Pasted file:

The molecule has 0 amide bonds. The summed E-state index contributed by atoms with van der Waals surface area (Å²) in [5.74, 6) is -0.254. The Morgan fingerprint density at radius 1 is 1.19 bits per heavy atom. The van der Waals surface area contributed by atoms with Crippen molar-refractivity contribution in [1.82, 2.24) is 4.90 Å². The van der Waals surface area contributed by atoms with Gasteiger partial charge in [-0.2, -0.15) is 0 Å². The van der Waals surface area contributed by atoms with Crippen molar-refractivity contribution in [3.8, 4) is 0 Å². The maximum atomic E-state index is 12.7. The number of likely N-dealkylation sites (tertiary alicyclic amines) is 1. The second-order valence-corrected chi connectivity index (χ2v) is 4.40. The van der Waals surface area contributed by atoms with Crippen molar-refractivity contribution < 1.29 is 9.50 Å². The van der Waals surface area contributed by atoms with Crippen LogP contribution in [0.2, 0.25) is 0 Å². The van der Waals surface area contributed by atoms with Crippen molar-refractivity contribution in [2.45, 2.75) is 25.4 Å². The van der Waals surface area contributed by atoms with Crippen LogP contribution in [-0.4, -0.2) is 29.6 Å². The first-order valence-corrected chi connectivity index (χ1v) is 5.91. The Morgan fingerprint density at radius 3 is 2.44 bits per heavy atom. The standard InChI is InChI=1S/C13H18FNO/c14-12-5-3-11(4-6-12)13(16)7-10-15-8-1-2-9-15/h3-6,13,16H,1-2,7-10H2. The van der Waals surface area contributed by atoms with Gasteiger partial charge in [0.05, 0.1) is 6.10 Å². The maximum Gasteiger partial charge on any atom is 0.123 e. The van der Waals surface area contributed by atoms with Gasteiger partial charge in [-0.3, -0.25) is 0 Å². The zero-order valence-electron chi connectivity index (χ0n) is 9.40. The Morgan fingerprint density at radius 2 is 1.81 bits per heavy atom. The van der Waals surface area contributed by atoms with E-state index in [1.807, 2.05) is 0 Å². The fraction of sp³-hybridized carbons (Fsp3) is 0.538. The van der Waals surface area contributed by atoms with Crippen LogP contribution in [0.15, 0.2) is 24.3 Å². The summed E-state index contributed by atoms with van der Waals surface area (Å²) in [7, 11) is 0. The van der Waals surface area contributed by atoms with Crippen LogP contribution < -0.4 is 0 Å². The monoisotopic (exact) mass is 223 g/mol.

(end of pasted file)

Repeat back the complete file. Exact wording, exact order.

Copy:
The molecule has 0 amide bonds. The summed E-state index contributed by atoms with van der Waals surface area (Å²) in [5.74, 6) is -0.254. The Morgan fingerprint density at radius 1 is 1.19 bits per heavy atom. The van der Waals surface area contributed by atoms with Crippen molar-refractivity contribution in [1.82, 2.24) is 4.90 Å². The van der Waals surface area contributed by atoms with Gasteiger partial charge in [-0.2, -0.15) is 0 Å². The van der Waals surface area contributed by atoms with Crippen molar-refractivity contribution in [3.8, 4) is 0 Å². The maximum atomic E-state index is 12.7. The number of likely N-dealkylation sites (tertiary alicyclic amines) is 1. The second-order valence-corrected chi connectivity index (χ2v) is 4.40. The van der Waals surface area contributed by atoms with Crippen molar-refractivity contribution < 1.29 is 9.50 Å². The van der Waals surface area contributed by atoms with Crippen LogP contribution in [0.2, 0.25) is 0 Å². The van der Waals surface area contributed by atoms with Crippen molar-refractivity contribution in [2.45, 2.75) is 25.4 Å². The van der Waals surface area contributed by atoms with Crippen LogP contribution in [-0.4, -0.2) is 29.6 Å². The first-order valence-corrected chi connectivity index (χ1v) is 5.91. The Morgan fingerprint density at radius 3 is 2.44 bits per heavy atom. The standard InChI is InChI=1S/C13H18FNO/c14-12-5-3-11(4-6-12)13(16)7-10-15-8-1-2-9-15/h3-6,13,16H,1-2,7-10H2. The van der Waals surface area contributed by atoms with Gasteiger partial charge in [0.05, 0.1) is 6.10 Å². The maximum Gasteiger partial charge on any atom is 0.123 e. The van der Waals surface area contributed by atoms with Gasteiger partial charge in [-0.3, -0.25) is 0 Å². The zero-order valence-electron chi connectivity index (χ0n) is 9.40. The Morgan fingerprint density at radius 2 is 1.81 bits per heavy atom. The van der Waals surface area contributed by atoms with E-state index in [1.807, 2.05) is 0 Å². The fraction of sp³-hybridized carbons (Fsp3) is 0.538. The van der Waals surface area contributed by atoms with Crippen LogP contribution in [0.15, 0.2) is 24.3 Å². The summed E-state index contributed by atoms with van der Waals surface area (Å²) in [7, 11) is 0. The van der Waals surface area contributed by atoms with Crippen LogP contribution < -0.4 is 0 Å². The monoisotopic (exact) mass is 223 g/mol.